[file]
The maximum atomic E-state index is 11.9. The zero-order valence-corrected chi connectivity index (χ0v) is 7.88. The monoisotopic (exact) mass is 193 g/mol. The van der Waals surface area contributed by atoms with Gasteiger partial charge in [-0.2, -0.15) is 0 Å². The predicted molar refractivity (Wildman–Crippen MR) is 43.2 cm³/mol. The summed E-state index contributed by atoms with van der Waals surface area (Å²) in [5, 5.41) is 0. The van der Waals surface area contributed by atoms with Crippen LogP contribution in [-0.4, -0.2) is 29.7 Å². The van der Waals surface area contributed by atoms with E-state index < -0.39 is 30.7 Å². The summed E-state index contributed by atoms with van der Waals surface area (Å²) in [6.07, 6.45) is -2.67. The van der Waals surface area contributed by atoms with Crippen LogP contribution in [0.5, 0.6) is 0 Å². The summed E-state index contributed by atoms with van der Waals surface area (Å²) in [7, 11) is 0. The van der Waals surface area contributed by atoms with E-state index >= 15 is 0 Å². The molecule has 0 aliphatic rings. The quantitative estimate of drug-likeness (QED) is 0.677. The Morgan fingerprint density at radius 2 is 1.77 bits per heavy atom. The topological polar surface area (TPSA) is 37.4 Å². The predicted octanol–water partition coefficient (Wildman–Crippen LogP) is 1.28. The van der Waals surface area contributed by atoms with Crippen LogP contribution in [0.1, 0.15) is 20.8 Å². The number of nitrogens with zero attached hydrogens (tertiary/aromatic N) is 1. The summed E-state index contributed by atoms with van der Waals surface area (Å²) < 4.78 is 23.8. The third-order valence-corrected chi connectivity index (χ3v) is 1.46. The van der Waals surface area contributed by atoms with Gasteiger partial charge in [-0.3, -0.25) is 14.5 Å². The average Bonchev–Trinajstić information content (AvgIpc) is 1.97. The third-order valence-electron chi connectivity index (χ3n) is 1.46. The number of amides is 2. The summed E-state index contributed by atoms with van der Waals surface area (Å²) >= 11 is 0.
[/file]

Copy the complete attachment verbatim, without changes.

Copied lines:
The maximum atomic E-state index is 11.9. The zero-order valence-corrected chi connectivity index (χ0v) is 7.88. The monoisotopic (exact) mass is 193 g/mol. The van der Waals surface area contributed by atoms with Gasteiger partial charge in [-0.2, -0.15) is 0 Å². The predicted molar refractivity (Wildman–Crippen MR) is 43.2 cm³/mol. The summed E-state index contributed by atoms with van der Waals surface area (Å²) in [5, 5.41) is 0. The van der Waals surface area contributed by atoms with Crippen LogP contribution in [-0.4, -0.2) is 29.7 Å². The van der Waals surface area contributed by atoms with E-state index < -0.39 is 30.7 Å². The summed E-state index contributed by atoms with van der Waals surface area (Å²) in [6.07, 6.45) is -2.67. The van der Waals surface area contributed by atoms with Crippen LogP contribution in [0.5, 0.6) is 0 Å². The summed E-state index contributed by atoms with van der Waals surface area (Å²) in [7, 11) is 0. The van der Waals surface area contributed by atoms with E-state index >= 15 is 0 Å². The molecule has 0 aliphatic rings. The quantitative estimate of drug-likeness (QED) is 0.677. The Morgan fingerprint density at radius 2 is 1.77 bits per heavy atom. The topological polar surface area (TPSA) is 37.4 Å². The predicted octanol–water partition coefficient (Wildman–Crippen LogP) is 1.28. The van der Waals surface area contributed by atoms with Crippen LogP contribution in [0.1, 0.15) is 20.8 Å². The number of nitrogens with zero attached hydrogens (tertiary/aromatic N) is 1. The summed E-state index contributed by atoms with van der Waals surface area (Å²) < 4.78 is 23.8. The third-order valence-corrected chi connectivity index (χ3v) is 1.46. The van der Waals surface area contributed by atoms with Gasteiger partial charge in [-0.3, -0.25) is 14.5 Å². The average Bonchev–Trinajstić information content (AvgIpc) is 1.97. The third-order valence-electron chi connectivity index (χ3n) is 1.46. The number of amides is 2. The summed E-state index contributed by atoms with van der Waals surface area (Å²) >= 11 is 0.